'The idea of a "carbon bubble" assumes that legislation passed in the wake of concern about climate change to limit carbon dioxide emissions is more powerful than the political influence of fossil-fuel companies. While we would like to believe that this is the case we suggest that it is a rather naive position. Is it not more likely that, if energy companies find themselves with quantities of fuel that cannot be burned within existing carbon limits, they lobby to have those limits changed rather than allowing their investments to be diminished? We suggest that the EAC is in a strong position to generate evidence on this to prepare for such lobbying.'

Then I simply forgot about the debate. What brought it to my attention again was the machinations of self publicist MP Jacob Rees-Mogg and the internal Tory party debates about green crap and green levies. As I blogged earlier, it seems fairly apparent that the concern of Tory grandees is for their own assets and not shivering pensioners. Here we see the playing out of the political end-game of climate change. The post-fossil world is one of community-owned energy and economic liberation, so there is no surprise that climate change is a battle based in political economy rather than science.

The discussion about the carbon bubble issue has become a dialogue of the deaf between holders of carbon-related assets and those who are fearful about The Financial Crisis round II. How refreshing it was, therefore, to be at the Compass Youth meeting on this issue at Portcullis House last week. Although the meeting itself was advertised in a fairly scary way, through debating the issue we discovered that in reality we may not be facing a catastrophic economic collapse but an orderly transition to a post-fossil future matched by a gradual reduction in the value of carbon-related assets.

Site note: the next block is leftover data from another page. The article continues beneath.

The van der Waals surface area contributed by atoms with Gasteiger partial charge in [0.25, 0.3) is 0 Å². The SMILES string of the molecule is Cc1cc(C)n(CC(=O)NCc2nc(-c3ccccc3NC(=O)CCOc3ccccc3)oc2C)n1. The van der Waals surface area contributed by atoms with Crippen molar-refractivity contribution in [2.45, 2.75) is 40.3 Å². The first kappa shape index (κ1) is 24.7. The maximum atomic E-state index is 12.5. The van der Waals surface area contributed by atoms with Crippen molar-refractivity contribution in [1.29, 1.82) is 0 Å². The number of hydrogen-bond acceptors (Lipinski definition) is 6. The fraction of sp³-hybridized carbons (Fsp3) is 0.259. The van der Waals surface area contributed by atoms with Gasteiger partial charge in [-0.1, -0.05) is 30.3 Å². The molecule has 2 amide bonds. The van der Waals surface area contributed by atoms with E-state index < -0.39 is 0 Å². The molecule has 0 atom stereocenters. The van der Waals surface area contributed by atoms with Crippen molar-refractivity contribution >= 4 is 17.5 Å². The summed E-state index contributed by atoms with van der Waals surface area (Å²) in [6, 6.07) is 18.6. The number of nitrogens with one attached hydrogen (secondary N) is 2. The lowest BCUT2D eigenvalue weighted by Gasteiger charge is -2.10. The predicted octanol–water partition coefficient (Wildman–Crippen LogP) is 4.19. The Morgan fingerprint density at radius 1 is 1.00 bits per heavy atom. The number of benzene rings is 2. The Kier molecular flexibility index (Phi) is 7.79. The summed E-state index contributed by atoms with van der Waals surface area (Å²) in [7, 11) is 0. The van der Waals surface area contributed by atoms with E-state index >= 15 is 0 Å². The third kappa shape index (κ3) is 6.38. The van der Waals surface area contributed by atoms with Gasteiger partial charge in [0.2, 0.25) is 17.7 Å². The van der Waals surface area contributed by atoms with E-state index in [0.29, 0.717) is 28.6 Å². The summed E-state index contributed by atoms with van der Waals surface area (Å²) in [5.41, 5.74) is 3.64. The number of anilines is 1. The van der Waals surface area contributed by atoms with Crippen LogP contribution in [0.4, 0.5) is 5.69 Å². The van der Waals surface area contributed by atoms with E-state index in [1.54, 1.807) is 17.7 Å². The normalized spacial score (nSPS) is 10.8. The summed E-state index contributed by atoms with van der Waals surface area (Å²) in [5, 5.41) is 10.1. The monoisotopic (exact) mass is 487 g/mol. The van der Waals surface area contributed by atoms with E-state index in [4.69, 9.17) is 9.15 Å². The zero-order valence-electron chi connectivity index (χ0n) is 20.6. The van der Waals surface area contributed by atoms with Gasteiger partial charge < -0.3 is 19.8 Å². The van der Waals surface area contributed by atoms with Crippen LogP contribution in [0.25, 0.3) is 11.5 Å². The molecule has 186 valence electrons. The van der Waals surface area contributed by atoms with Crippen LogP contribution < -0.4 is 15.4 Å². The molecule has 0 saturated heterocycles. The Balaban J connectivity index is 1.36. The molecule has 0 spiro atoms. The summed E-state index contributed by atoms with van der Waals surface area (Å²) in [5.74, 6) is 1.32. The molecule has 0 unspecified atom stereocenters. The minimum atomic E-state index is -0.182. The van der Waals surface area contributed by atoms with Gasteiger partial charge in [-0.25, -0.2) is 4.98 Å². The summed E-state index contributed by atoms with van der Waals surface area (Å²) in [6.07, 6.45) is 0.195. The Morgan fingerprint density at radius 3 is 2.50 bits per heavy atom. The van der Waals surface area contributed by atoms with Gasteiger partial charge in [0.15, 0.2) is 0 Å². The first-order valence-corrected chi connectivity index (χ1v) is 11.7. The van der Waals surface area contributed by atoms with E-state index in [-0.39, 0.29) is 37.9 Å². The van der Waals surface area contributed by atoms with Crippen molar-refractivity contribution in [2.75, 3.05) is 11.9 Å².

In a strange way it is even encouraging that Bloomberg recently launched their carbon risk valuation tool. Investors and those who serve them seem unconvinced by the Tories' dinosaur protection plans and appear to see the wind is blowing in the direction of renewables. And we can all play our part here by encouraging those who hold our assets, whether our pension funds, universities, or local authorities, to divest from carbon assets just as they have or should have divested from assets relating to tobacco, alcohol and arms.


2 December 2013

Smile: It's a Co-operative Bank

It's been a challenging few weeks for those of us who hold an ideology to the left of the political spectrum. I don't know whether I was more astonished to discover that the road to serfdom goes via the Brixton Maoist Centre or that my apparently ethical bank was actually being run by the 'crystal methodist'. I'm only waiting to discover that Shelley was an incestuous just peadophile for my despair to be complete.

I would hazard a guess that you shared my frustration after the financial crisis to hear from many economists and their media supporters that the answer to the disaster was not fewer markets but more markets. So I hope you will forgive me if I will paraphrase this response and argue that the answer to the crisis in the co-operative sector is more mutualism not less.

Ed Mayo, Director of Cooperatives-UK has been quoting the Financial Times's comment that the problem with the Co-operative Bank was not that it was a co-operative but that it was a bank. I would take issue with this comment on the basis that the Co-operative Bank a co-operative in the sense in which I understand that term. It was the bank of the Cooperative Group but it was never a membership organisation and I could never influence it policy although I have had my account there for years.

As an earlier guest post on this blog demonstrates the bank was following its market competitors by engaging in a whole range of activities that I feel its customers and members would never have sanctions have they been offered a choice. The contrast between the activity of the Co-operative Bank and the Nationwide Building Society, a large but none the less mutual organisation, is instructive. The Nationwide, a genuine mutual which has more than doubled its 'profits' this year, is anxious that it is not tarnished by the problems at the non-co-op Co-operative Bank.

For me the principles of co-operation are not challenged by the antics of Mr Flowers. Businesses run by the members for the benefit of the members and that do not deliver services to external shareholders are still the ideal form of economic organisation in my book. I have an account with the Co-operative Bank because it was part of the movement that subscribes to these values; I was always disappointed that it was not a genuine cooperative.

The problems for the co-operative movement is that it appears to have lost it sense of purpose and its ethical stance is now under challenge. To save its reputation it needs to divorce itself from those who would influence it, whether market players or Labour Party insiders. We need the cooperative to become truly ours. It is our job to wrest control back from those who would use it in their sectional interest and to make it the truly mutual business sector it has always promised to be.